That should remind us of the all-new 10-mile toll road in Virginia on I-66. It was reported that those variable tolls in rush hour might well go to $40 under some circumstances, although officials adamantly downplayed that possibility “except in the rarest of occasions.” Like the morning of February 13 at 8:31 a.m., when that toll was $46.50 to drive those 10 miles or so. Think of it this way: On that morning, if you had a car that got 25 miles to the gallon, your “tax” to drive those 10 miles of I-66 express lane amortized on a per gallon basis would be around $116.25.
Oh, and imagine being charged per mile for every mile you drive and then having to pay a toll on top of that, because the toll roads already built aren’t going away or turning free.
One other thing Wired left out of their story is that Portland voted to increase the gasoline tax for just their city. In 2016, the first year it went into effect, it brought in more money than was expected; they were hoping for $16 million to fix and enlarge their streets but received $19.9 million instead. And for what it’s worth, the state of Oregon increased gasoline taxes by 4 cents per gallon last year (although that will sunset in 2020), which made the total 34 cents used in this column’s computations. That’s a major omission by those pushing a pay-by-the mile road tax and claiming Oregon’s motorists and state love that plan. Apparently they don’t, as they raised gasoline taxes instead.
Theft in Plain Sight
Of course, the real plan is still public-private partnerships. Because done right, that scheme allows Wall Street to turn all of America from an unbelievably wealthy country where we, as Americans, own our roads, bridges, water systems, and so on, into permanent renters of those same structures.
Think about the house you may have bought 40 years ago for $50,000 and rented out for $500 a month; today, after minor improvements, that long-paid-off $50,000 home could lease for $2,000 a month. That’s the same game plan for our highways: Fixed costs going in, minor repairs over the decades, great tax write-offs for depreciation, debt paid off and tolls that go up at will. See, private business isn’t held accountable by voters the same way politicians are held responsible for depraved indifference.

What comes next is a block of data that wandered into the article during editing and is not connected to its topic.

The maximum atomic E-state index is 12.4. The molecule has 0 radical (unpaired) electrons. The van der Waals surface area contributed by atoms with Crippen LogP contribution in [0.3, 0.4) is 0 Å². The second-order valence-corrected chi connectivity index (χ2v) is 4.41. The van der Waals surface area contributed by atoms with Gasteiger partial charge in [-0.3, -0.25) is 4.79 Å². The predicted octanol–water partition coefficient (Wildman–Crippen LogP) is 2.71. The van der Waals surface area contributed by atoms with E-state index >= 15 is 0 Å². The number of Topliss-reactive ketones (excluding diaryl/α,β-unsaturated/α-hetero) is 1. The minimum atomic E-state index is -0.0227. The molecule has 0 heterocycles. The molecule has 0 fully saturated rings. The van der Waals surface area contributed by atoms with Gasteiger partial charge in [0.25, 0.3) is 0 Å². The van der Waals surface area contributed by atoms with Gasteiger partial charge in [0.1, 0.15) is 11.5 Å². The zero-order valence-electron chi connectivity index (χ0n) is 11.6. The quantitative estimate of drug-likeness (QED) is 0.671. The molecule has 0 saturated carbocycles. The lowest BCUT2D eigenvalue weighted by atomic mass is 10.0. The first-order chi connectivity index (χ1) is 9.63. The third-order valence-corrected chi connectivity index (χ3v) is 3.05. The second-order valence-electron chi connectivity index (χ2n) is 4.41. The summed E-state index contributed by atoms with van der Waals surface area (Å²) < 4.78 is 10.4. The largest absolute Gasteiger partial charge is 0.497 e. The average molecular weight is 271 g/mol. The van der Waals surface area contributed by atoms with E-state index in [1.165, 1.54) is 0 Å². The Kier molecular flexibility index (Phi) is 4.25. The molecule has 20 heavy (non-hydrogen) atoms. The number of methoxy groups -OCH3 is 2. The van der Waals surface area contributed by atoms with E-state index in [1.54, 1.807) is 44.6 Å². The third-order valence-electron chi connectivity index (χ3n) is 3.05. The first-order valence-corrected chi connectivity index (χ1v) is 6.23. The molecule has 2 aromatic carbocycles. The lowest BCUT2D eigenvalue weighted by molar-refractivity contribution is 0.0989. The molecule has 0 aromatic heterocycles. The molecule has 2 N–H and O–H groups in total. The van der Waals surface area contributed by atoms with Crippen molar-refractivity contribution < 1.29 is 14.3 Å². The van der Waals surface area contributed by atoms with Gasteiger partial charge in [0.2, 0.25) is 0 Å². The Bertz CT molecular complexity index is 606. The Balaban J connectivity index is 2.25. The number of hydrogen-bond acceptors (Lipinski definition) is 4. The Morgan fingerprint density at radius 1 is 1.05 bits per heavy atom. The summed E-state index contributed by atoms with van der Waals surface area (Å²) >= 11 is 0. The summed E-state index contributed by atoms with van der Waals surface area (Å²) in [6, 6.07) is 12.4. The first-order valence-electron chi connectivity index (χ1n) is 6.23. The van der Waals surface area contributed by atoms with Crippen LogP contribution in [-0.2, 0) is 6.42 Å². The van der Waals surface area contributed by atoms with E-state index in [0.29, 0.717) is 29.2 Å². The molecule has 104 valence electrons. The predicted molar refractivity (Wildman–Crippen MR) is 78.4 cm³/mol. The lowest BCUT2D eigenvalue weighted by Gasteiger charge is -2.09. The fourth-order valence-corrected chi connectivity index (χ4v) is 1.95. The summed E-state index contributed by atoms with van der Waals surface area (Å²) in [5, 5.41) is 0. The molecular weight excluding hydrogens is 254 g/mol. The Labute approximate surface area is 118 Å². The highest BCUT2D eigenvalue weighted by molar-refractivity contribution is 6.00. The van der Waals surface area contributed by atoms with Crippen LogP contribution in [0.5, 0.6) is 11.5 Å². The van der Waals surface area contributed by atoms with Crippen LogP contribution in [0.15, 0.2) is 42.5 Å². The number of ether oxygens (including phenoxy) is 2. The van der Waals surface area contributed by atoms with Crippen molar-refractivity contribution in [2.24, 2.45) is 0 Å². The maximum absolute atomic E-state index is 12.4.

Goldman Sachs and others on Wall Street have been out pushing this on the nation’s politicians for well over a decade; the only reason it hasn’t moved forward faster is because the American public is against it. Just ask our neighbors over in Collin County how much fun it is paying a toll every time they go to work or go shopping.
At one point we had the greatest highway system in the world, the best infrastructure, many of the best airports, and so on. Just ask yourself, how did we pay for all that in the days when we had only a quarter of the motorists and half the population we have today? Knowing that, and understanding how brilliantly it worked, why is that the one thing no politician today wants to duplicate, that we know really works?
It’s because they have Wall Street on their backs — and in their pockets.
Note from Ed: On Wednesday morning Reuters reported that President Trump had praise for Oregon’s program that charges motorists for each mile driven. That column incorrectly states that the charge is 1.7 cents per mile, not the 1.5 cents used by Wired magazine. It also states only 700 Oregonians are enrolled in the program. Then the Houston Chronicle reported that the Koch Brothers will try to kill any talk of a future gasoline tax increase. While MarketWatch reported that the White House economic advisors are critical of any new gas taxes and also praise the Oregon program as being “innovative”. Makes one wonder why only 700 have enrolled in that program after a decade of experimentation, while both Portland and the state raised their gasoline taxes.
© Ed Wallace 2018; Ed Wallace is a recipient of the Gerald R. Loeb Award for business journalism, bestowed by the Anderson School of Business at UCLA, and hosts the top-rated talk show, Wheels, 8:00 to 1:00 Saturdays on 570 KLIF AM. Email: firstname.lastname@example.org